Words: Niloufar Haidari
Images: Alexis Gross
When you walk into Echo Park’s Genero Neutral store, an independent clothing store run by Ashley S.P. and Jennifer Zapata, the first thing you notice is the wall-length painting of a blue cowgirl in a rhinestone bikini framed by chains and roses. I posted it to my Instagram story, unaware of who had painted it until I began preparing for this interview. The artist, Nati Lemper, is a quintessential 21st century California girl: a tattoo artist specializing in single-needle, Chicana-style tattoos inspired by her Mexican heritage; skater; and model signed to Natural Models, an agency that champions alternative beauty. “Genero Neutral held my first pop-up at their store, and I did that painting for it, so now I feel like it’s the mascot of the store,” she says, smiling, when we speak over video call in late June. Dressed in an oversized Mexico t-shirt that she has slept in, she introduces me to her dog, Ocho, a two-year-old boxer that she adopted as a puppy, before her husband comes in to usher him out. Here we discuss the relationship between her heritage and her creative process, Los Angeles, and her unique tattooing style.
Niloufar Haidari: Your style as a tattoo artist feels very LA, including its long Mexican heritage and influences: the single needle method, the almost greyscale shading, and even the images themselves. Has tattooing helped you to feel closer to your roots?
Nati Lemper: Tattooing helped me learn more about my family. Single needle tattoos and Chicana tattoos were a big part of where they came from. A lot of my uncles have all the traditional tattoos that I never got to see until I got older. It felt like something that I was always meant to do. I’ve always loved horses and cowboys. I grew up in Vegas so I would hang out with my friends and pretend we were in old Western movies. Finding out that rodeos and American cowboys were actually taken from Mexican culture felt like, “Oh wow, this is my background.”
NH: How would you describe your personal style?
NL: Single needle with a mixture of Chicano and cowboy culture. I’d say it’s very sparkly and girly, it’s a perfect mixture between hard and soft. I like to do a rose that’s super thorny, or a beautiful girl breaking chains – there has to be a good mixture between masculinity and femininity, because that’s how I feel. I like to dress up and be cute, but then also be sweaty and gross and roll around skating outside.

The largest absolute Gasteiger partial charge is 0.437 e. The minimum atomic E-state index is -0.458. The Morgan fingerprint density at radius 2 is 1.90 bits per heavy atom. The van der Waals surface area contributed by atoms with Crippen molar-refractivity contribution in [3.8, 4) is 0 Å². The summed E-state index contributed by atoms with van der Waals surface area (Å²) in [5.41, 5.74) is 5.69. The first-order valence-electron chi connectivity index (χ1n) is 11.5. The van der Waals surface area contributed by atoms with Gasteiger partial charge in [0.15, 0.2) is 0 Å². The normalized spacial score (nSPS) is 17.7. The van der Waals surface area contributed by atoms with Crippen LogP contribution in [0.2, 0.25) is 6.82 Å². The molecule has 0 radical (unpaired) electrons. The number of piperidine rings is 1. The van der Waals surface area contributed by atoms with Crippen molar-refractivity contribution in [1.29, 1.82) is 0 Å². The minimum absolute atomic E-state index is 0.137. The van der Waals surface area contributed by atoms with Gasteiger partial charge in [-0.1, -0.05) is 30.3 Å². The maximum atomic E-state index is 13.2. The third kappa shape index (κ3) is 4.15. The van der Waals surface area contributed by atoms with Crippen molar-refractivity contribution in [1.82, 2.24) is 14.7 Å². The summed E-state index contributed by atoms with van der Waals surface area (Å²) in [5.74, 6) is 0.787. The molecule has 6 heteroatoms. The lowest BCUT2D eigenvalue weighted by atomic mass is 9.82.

NH: How do you think your work is informed by LA itself?
NL: I feel like it’s in every aspect of it: it’s just me learning who I am. Being around so many people that are also Hispanic or Mexican, the single needle tattoo style, the payasas [Mexican rodeo clowns]… there are a large group of people who are here who all appreciate these things, so it’s easy for me to make art, because I’m always seeing it around me. Being around my people, it’s all implemented in my work. It’s something that I’m really proud of, and that I want to show off.
NH: What’s your favorite thing to tattoo?
NL: I love tattooing women. I like adding sparkles and attitude and character to them, they can all be drawn so differently. I really like tattooing payasas, or even mixing the two. Everyone has such unique features that I feel can be turned into a tattoo, so it’s really fun doing that. If I could just tattoo women’s heads all the time, I probably would. With cowboy boots and sparkles.
NH: You also skate in your free time. How did you get into that?
NL: I always wanted to skate when I was little. My friend’s dad got me a longboard [when I was 12] and I’d bomb the hill next to my house with my friend but my mom did not want me to skate – she was like, “That’s not what girls do!” One time I scraped the whole side of my face and we were taking pictures of the blood dripping down my face – she took my skateboard to shred it in the wood chipper the next day. It wasn’t until after I finished learning how to tattoo that I was like, “Wait, I’m an adult. I can skate if I want to!”
NH: Skateboarding has traditionally been a mostly male-dominated space. Do you think the tide is starting to turn?
NL: I think so, yeah. I feel like because they’re starting younger, little girls are watching older girls skating and seeing themselves in them, there are meet-ups and brands like Unity and There Skateboards [who] do a lot for the community. Skate Like A Girl is amazing. I think there’s just more foundation and people who have felt outcast are thinking, “Let’s break the cycle and teach everyone how to skate and make it a fun thing.”
NH: You’re also signed to Natural Models. Was modeling something you had always wanted to do?
NL: With the people that Natural work with, yes, but I do also feel that I have to be fought for a little more than others. [Clients] will be like: “We can’t have a brown girl who also has a bunch of tattoos, that’s too much!” I always wanted to model when I was younger but that super-skinny, anorexic look was the only thing that was in [back then]. One of my friends from high school was signed [with Natural Models], and it struck me how cool it was that they were inclusive and super body positive, and that I could see myself in some of the models. I thought, “Okay, I don’t see as many people with tattoos, but I feel like this would be the agency for someone who looks like me.” I feel really lucky to be a part of it. It’s definitely changing.This article was taken from issue 07 of WIP magazine, available from Carhartt WIP stores.